Tuesday, July 08, 2008

Sober Siblings, How to Help your Alcoholic Brother or Sister -and Not Lose Yourself

I received a very nice postcard with a handwritten message today, and when it comes to direct mail, this is always a smart way to capture someone's attention. The clean and understated image of two cups of coffee with the title Sober Siblings, How to Help your Alcoholic Brother or Sister‑-and Not Lose Yourself intrigued me, and also happens to be audience appropriate. I was quite curious to go online and find out more about the book. Sober Siblings is written by New Jersey author, Patricia Olsen and is told through her personal experience, along with stories from other siblings of alcoholics, aided by the wisdom of addiction specialist Dr. Petros Levounis. Sober Siblings explores the effects of alcoholism on sibling relationships and offers practical advice on: the nature of alcoholism; feelings of shame, frustration, hopelessness, and anger; the difference between helping and enabling; setting and maintaining boundaries; co-addictions and dual diagnoses; pros and cons of family interventions; treatment options for your sibling and therapy options for you.

Hear Pat’s memories of a sobering childhood ( I found out Pat grew up in the area I live in today)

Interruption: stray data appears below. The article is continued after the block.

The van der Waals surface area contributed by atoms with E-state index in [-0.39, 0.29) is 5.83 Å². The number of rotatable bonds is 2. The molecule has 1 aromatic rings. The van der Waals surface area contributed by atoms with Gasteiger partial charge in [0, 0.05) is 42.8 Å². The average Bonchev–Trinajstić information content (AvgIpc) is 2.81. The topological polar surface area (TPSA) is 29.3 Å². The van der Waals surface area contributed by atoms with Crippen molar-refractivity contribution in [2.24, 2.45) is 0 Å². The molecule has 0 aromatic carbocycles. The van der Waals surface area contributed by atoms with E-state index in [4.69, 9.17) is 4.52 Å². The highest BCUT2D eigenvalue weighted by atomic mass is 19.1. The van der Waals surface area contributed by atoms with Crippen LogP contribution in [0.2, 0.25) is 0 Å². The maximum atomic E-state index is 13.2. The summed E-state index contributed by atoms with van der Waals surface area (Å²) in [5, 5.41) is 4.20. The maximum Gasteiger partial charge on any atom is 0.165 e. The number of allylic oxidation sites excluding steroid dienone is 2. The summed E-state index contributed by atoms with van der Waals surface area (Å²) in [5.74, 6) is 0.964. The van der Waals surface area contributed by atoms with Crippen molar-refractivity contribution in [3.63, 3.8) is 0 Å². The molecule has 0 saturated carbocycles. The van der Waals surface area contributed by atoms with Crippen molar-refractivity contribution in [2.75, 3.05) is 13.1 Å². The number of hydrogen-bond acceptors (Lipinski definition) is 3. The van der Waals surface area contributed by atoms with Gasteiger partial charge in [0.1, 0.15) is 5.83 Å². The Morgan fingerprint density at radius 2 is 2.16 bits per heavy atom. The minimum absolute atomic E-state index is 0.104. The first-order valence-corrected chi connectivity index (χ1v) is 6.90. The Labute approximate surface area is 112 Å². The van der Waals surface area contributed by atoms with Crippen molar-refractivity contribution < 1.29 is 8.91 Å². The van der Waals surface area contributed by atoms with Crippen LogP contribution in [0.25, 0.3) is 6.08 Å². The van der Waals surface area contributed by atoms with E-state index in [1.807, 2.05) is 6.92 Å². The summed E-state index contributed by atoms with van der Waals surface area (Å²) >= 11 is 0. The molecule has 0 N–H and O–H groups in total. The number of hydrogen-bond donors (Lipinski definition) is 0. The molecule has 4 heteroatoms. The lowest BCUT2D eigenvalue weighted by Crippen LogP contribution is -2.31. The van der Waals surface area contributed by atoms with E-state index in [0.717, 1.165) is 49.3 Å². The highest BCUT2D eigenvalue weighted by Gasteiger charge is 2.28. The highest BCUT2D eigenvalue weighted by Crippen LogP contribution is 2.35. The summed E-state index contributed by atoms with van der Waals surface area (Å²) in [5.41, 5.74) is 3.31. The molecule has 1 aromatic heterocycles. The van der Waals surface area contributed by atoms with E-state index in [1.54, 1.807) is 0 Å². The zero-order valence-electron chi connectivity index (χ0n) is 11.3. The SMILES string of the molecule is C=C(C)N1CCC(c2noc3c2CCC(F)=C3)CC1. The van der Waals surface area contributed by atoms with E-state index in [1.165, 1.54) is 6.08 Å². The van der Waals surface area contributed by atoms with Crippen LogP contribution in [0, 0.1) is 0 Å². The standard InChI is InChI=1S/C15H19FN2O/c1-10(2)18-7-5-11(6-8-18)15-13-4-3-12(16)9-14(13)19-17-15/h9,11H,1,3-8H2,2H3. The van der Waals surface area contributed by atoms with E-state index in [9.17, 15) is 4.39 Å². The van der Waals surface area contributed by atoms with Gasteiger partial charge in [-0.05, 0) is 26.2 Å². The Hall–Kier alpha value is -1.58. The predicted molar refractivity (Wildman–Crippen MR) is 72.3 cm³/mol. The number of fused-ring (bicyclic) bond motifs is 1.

Read the Q&A

Order the Book

Monday, July 07, 2008

Real People, Real Recovery: Effectively Delivering Recovery-Oriented Systems of Care

In 2006, an estimated 22.6 million persons aged 12 or older were classified with substance dependence or abuse in the past year. Of these, only 4.0 million received some kind of treatment for a problem related to the use of alcohol or illicit drugs. Luckily, a host of services exists for those who need them. From 12-step programs to in-patient and out-patient treatment, from recovery-oriented housing to sober recreational activities like those celebrated each September during Recovery Month, there's an entire network of treatment and support services available for those dealing with substance abuse and mental health disorders.

A Webcast program developed by the the Substance Abuse and Mental Health Services Administration (SAMHSA) examines some of those services, and explores ways to increase awareness and better deliver services to those who need them. Watch Webcast